Back in Sydney, a few months later, Parker would find himself seriously considering issuing a dissenting report as he watched the rest of holiday letting committee promote the removal of the last protection available to apartment blocks.
Seeking a simple solution involving minimal red tape, the NSW inquiry had latched on to a City of Sydney suggestion of ‘complying development’ which would mean home owners wouldn’t need planning permission to let out their houses as holiday rentals, provided they didn’t exceed a certain number of nights a year.
This seemed reasonable for the bona fide Airbnb house sharers but the majority on the committee saw no reason why apartments should be treated any differently, effectively removing the protection that their residential only zoning had provided.
Just to get technical for a moment, strata schemes can’t pass by-laws that interfere with the “dealing” with individual lots, including their sale or rental. But, while they can’t directly ban short-stay lets, they can pass by-laws saying you must adhere to the council zoning. That means they can issue breach notices without having to wait for council to do something.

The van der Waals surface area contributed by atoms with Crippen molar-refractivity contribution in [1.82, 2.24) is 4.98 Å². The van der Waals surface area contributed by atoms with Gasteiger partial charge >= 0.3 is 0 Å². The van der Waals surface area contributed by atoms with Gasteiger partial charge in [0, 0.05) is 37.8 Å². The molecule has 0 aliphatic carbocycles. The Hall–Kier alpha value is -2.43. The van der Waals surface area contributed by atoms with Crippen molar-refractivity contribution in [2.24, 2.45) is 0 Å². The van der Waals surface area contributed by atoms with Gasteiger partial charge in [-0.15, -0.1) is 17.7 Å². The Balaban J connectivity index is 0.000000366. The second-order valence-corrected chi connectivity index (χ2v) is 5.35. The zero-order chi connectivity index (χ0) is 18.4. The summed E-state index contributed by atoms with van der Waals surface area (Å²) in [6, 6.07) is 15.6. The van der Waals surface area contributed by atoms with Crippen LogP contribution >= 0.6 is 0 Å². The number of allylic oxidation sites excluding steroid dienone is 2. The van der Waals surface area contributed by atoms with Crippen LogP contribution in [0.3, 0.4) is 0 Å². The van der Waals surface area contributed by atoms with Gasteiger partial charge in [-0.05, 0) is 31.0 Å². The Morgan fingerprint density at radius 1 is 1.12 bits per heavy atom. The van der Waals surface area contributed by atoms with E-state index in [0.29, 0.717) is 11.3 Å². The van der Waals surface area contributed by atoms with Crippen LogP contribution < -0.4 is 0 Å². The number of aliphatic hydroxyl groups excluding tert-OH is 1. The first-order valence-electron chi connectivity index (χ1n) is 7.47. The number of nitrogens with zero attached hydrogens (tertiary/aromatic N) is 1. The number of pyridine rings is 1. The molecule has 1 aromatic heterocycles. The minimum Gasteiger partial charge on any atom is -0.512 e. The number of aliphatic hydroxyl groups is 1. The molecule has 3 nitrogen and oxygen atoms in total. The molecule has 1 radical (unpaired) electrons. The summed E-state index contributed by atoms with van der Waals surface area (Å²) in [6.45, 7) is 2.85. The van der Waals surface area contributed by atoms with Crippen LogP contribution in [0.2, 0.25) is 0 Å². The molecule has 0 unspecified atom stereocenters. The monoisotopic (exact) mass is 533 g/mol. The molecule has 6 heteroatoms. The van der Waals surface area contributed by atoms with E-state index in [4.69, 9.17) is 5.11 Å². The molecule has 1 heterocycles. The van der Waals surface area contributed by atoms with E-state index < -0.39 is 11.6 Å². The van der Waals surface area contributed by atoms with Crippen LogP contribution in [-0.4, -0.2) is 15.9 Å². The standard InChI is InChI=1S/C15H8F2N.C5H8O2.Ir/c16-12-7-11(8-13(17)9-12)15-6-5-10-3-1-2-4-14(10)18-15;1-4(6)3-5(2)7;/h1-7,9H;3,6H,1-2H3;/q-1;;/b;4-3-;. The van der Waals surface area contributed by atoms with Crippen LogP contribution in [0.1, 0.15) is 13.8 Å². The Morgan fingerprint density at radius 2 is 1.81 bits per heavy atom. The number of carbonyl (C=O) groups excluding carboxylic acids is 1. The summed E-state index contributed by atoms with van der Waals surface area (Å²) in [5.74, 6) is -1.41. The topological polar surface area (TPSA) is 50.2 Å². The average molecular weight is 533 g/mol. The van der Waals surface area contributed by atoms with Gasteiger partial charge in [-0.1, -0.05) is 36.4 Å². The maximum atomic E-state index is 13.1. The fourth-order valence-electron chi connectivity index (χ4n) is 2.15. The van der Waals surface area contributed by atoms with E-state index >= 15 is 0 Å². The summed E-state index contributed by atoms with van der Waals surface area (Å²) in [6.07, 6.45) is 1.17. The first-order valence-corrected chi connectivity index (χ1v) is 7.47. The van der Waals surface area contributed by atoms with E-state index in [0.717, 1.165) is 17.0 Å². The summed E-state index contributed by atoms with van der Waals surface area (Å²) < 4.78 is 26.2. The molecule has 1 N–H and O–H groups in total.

In many council areas that can be a very, very long wait. So it’s an imperfect system but it works well where the majority of owners want it (as well as where they don’t). The NSW proposal would remove that zoning requirement, meaning strata schemes didn’t have a council regulation to support.
The NSW committee’s report acknowledged that short-term lets could cause greater problems for strata neighbours than residents in neighbouring houses, but decided they didn’t merit separate treatment. Instead they recommended enhanced penalties for badly behaved guests and serial miscreant hosts, as proposed in Victoria.
However, shortly thereafter, the Victorian Upper House kicked its proposed legislation back downstairs for a major re-think, largely on the basis that there needed to be more consideration given to permanent strata residents.
But the question remains, why were Labor politicians in Victoria and (largely) Coalition politicians in Sydney so keen to override apartment owners’ desires to live in residential blocks rather than the de facto holiday hotels they feared?
Most logical onlookers could see there was a need for new legislation. Websites, emails and social media have changed the world in ways that could not even have been imagined when our planning and residential tenancy laws were first drafted. Even NSW’s brand spanking new strata Act doesn’t so much as mention online short-stay letting.